George Fitzgerald never imagined he would take on the nation’s largest financial services industry and win. But his upstart coalition of consumer and business groups did just that when they took up the cause of identity theft victims in Delaware, winning passage last September of a state law enabling residents to opt out of America’s instant-credit economy.
Delaware became the seventh state to enact a law enabling consumers to “freeze” their credit reports as a means of preventing identity thieves from establishing new, fraudulent lines of credit. Altogether, 33 states and the District of Columbia have secured such rights for their citizens, and more states are considering similar measures.
[…] The pro-business climate extends to the workings of government. Proceedings and debate on legislation in the Delaware House and Senate are closed to the public and media. Outsiders are allowed to participate by invitation only. [Ed note: Sounds like copyright!]
Fitzgerald’s story, retold through his eyes and others who witnessed the process, offers an insider’s look at the politics behind the identity fraud problem, which affects more than 10 million Americans each year at a cost of more than $50 billion, according to the Federal Trade Commission.
In response to a string of high-profile data breaches at companies, universities and government agencies over the past three years, at least 35 states have enacted legislation requiring companies to notify consumers if they have a data breach or loss that jeopardizes consumers’ personal and financial information. Faced with the prospect of complying with all of these often disparate state data breach laws, business groups have been pressuring Congress to enact a federal data-breach bill that would unify and override corresponding statutes at the state level.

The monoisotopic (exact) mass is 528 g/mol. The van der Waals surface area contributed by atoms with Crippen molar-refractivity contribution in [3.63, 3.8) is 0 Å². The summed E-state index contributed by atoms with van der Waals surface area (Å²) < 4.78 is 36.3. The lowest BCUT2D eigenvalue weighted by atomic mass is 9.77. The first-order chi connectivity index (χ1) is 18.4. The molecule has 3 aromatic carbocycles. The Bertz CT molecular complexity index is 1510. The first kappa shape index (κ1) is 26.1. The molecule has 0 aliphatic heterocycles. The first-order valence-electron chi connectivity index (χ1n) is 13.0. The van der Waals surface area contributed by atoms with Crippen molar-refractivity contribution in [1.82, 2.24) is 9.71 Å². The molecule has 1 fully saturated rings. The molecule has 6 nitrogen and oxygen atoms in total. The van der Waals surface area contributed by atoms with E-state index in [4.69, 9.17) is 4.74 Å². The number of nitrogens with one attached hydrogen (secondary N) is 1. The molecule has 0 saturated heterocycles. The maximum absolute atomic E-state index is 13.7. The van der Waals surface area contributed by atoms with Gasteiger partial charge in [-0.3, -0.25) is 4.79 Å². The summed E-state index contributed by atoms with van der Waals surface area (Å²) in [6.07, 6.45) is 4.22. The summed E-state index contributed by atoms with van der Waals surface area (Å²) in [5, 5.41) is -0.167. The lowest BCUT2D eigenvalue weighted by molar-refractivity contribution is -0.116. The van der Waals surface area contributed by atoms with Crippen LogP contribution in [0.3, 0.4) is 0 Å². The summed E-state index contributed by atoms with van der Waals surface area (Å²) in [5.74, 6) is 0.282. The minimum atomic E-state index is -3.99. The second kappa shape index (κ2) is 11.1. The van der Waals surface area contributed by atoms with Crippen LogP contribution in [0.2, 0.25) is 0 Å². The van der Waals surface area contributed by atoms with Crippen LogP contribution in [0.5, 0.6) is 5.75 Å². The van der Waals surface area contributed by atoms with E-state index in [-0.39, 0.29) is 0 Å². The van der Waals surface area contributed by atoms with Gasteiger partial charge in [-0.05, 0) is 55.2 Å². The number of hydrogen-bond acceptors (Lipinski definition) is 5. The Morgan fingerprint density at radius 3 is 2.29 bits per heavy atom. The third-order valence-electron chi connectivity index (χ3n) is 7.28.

Among the many data breach notification measures currently being crafted in Congress, only one bill — a measure currently under consideration by the Senate Commerce Committee — contains a specific allowance for consumers to freeze their credit. Under the proposed “Identity Theft Prevention Act,” consumers would need to spend $30 to place a credit freeze on their files that covers all three major credit reporting bureaus. […]
[T]he proposed rules to implement Real ID, critics warn, could open the door to privacy invasions by establishing a national database of personal data, accessible to state and federal law enforcement and other entities. The law would force states to foot a $23.1 billion bill over 10 years for what amounts to a national ID card, they say. And it would, they argue, increase risk of identity theft and fraud.
Hollywood is singing a new tune in its fight against movie theft: “Oh no, Canada.”
Piracy north of the border has exploded in the two years since Congress made it a crime to use video recording devices to copy movies in U.S. theaters, according to industry officials. But with piracy laws more relaxed in Canada, bootleggers can operate there almost risk free.
A frustrated Warner Bros. Entertainment Inc. this week canceled all promotional public screenings in Canada, including any for its big summer movies “Ocean’s Thirteen” and “Harry Potter and the Order of the Phoenix.” The studio estimates that 70% of its releases during the last 18 months have been illegally recorded in Canadian theaters.
[…] About 1 in 5 pirated movies worldwide originates in Canada, with pirates there on pace to illegally produce 150 films this year, more than double the country’s 2005 output, according to the Motion Picture Assn. of America.
In fact, just last week the U.S. trade representative’s office put Canada on its 2007 “watch list” for protection of intellectual property, citing “continuing concern” over the country’s “failure to prohibit the unauthorized camcording of films in movie theaters.”